"We're in the process of reviewing the matter to see if our registration has lapsed," he said. "If it has not, there's obviously legal action that can be taken. If it has lapsed, there are still alternative trademark or copyright actions that could be brought against the people who are presently using that name." Sullivan said he had encountered a similar situation once before, when someone registered a Jack Kemp-related domain name and used it to link visitors to a porn site.
That kind of tactic isn't unusual in the online porn industry. Many erotica sites capitalize on typos or common mistakes in domain names to attract unwary and possibly unwilling visitors to their site. The most (in)famous is probably www.whitehouse.com, which gets thousands of visitors who really wanted the official White House site, www.whitehouse.gov.
"Unfortunately, it's a fairly common adult-industry practice to register domains of non-adult famous things and put people in adult-content sites," said Jane Duvall, the editor of Jane's Net Sex Guide (www.janesguide.com), a highly respected guide to adult Web sites. "They'll use anything from famous country singers to famous video games to misspellings of Microsoft to get traffic. I personally think it's wrong because kids can be looking for these sites, and in many cases, the ads are so darned explicit they may as well be seeing hardcore. It's highly irresponsible, but as far as I know, not illegal."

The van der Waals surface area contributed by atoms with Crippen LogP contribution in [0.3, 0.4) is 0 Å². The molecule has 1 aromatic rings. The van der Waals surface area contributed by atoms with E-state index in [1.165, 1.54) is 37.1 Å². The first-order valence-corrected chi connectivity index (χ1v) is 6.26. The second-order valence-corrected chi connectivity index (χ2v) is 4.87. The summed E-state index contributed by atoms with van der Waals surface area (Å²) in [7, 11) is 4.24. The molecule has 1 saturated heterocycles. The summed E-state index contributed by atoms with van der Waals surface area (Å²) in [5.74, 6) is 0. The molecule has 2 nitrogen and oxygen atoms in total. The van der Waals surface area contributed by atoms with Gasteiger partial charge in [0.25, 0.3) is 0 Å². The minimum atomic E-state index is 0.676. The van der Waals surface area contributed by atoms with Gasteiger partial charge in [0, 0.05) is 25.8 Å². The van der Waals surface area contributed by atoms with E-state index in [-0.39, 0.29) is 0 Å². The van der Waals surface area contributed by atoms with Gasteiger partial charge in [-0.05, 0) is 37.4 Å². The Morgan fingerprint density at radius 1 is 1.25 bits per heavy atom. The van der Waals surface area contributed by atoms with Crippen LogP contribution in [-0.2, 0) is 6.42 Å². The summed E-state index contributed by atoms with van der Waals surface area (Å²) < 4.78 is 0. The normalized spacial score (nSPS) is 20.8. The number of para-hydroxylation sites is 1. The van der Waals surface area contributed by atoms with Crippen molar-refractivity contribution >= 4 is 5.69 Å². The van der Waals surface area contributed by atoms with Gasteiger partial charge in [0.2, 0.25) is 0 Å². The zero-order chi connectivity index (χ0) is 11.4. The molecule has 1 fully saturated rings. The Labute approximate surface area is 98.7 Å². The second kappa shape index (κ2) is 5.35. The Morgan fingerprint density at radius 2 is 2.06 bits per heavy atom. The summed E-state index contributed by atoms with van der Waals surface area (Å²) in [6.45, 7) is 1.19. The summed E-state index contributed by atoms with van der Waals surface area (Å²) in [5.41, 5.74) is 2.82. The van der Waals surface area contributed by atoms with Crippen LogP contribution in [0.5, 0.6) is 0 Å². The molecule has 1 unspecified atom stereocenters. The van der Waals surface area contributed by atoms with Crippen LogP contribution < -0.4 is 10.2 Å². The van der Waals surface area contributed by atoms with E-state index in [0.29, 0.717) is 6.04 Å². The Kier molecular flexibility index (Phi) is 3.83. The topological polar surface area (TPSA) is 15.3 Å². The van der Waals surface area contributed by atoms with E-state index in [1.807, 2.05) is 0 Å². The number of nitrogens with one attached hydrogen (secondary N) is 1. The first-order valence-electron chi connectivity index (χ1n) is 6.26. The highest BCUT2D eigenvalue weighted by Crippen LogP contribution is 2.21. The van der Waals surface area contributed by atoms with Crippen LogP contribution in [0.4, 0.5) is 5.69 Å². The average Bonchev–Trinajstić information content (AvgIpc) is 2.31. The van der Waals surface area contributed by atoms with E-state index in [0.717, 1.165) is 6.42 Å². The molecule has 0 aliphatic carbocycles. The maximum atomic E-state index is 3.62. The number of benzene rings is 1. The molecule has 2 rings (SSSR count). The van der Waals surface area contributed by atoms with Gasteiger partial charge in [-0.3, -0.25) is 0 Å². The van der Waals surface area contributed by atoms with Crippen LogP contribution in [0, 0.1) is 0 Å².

In fact, the company that owns the Cybererotica site probably doesn't have anything to do with the redirected links. Cybererotica is owned by Voice Media Inc., which is based in Carson City, Nevada. It runs a number of different programs that pay Webmasters a fee based on how many people link to their adult sites from those Webmasters' own sites. The process is called "click-throughs," and paying a few cents per click-through to the referring site is a time-honored system online.
Jonathan Silverstein, the president of Voice Media, couldn't confirm or deny whether Macros Corp. was a member of their click-through programs. "It's quite possible, but we've signed up more than 20,000 people over the past four years," he said. "Probably the person who owned the URL decided it was going to make them more money to send them to our site. That's not something we advise them to do, and it's not necessarily something we want them to do."
Silverstein admitted he was somewhat concerned over the possibility of his company's liability should the Forbes campaign decide to do something about the links. "In all honesty, I would be concerned," he said. "I don't like the idea of something like that happening. But there's nothing that we've said or done to facilitate it."
I'd like to tell you what the Siberians had to say about the situation, but unfortunately, they never responded to my e-mail. But they may be in a peck of trouble when Forbes' folks finally put their heads together.
Or perhaps we should look at it this way: here's some Russians, freshly out of decades of communism, using good old-fashioned ingenuity to market their wares and (presumably) earn a quick buck. Forbes should be proud.Perplex Wyn at email@example.com.